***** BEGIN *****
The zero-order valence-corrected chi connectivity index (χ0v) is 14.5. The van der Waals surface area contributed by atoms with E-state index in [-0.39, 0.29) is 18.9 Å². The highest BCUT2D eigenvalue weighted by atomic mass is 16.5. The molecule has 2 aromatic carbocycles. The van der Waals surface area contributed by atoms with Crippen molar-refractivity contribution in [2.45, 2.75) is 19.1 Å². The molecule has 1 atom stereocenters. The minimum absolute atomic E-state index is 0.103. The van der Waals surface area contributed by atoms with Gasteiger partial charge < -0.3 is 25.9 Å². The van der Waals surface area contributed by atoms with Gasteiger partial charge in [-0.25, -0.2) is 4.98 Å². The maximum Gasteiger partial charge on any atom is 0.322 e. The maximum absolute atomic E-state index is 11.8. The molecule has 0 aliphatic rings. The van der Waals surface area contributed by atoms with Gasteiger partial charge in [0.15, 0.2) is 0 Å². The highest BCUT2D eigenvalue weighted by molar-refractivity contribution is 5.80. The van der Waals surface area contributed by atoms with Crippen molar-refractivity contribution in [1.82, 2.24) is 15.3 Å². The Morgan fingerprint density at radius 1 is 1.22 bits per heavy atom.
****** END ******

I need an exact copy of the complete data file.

The zero-order valence-corrected chi connectivity index (χ0v) is 14.5. The van der Waals surface area contributed by atoms with E-state index in [-0.39, 0.29) is 18.9 Å². The highest BCUT2D eigenvalue weighted by atomic mass is 16.5. The molecule has 2 aromatic carbocycles. The van der Waals surface area contributed by atoms with Crippen molar-refractivity contribution in [2.45, 2.75) is 19.1 Å². The molecule has 1 atom stereocenters. The minimum absolute atomic E-state index is 0.103. The van der Waals surface area contributed by atoms with Gasteiger partial charge < -0.3 is 25.9 Å². The van der Waals surface area contributed by atoms with Gasteiger partial charge in [-0.25, -0.2) is 4.98 Å². The maximum Gasteiger partial charge on any atom is 0.322 e. The maximum absolute atomic E-state index is 11.8. The molecule has 0 aliphatic rings. The van der Waals surface area contributed by atoms with Gasteiger partial charge in [0.15, 0.2) is 0 Å². The highest BCUT2D eigenvalue weighted by molar-refractivity contribution is 5.80. The van der Waals surface area contributed by atoms with Crippen molar-refractivity contribution in [1.82, 2.24) is 15.3 Å². The Morgan fingerprint density at radius 1 is 1.22 bits per heavy atom.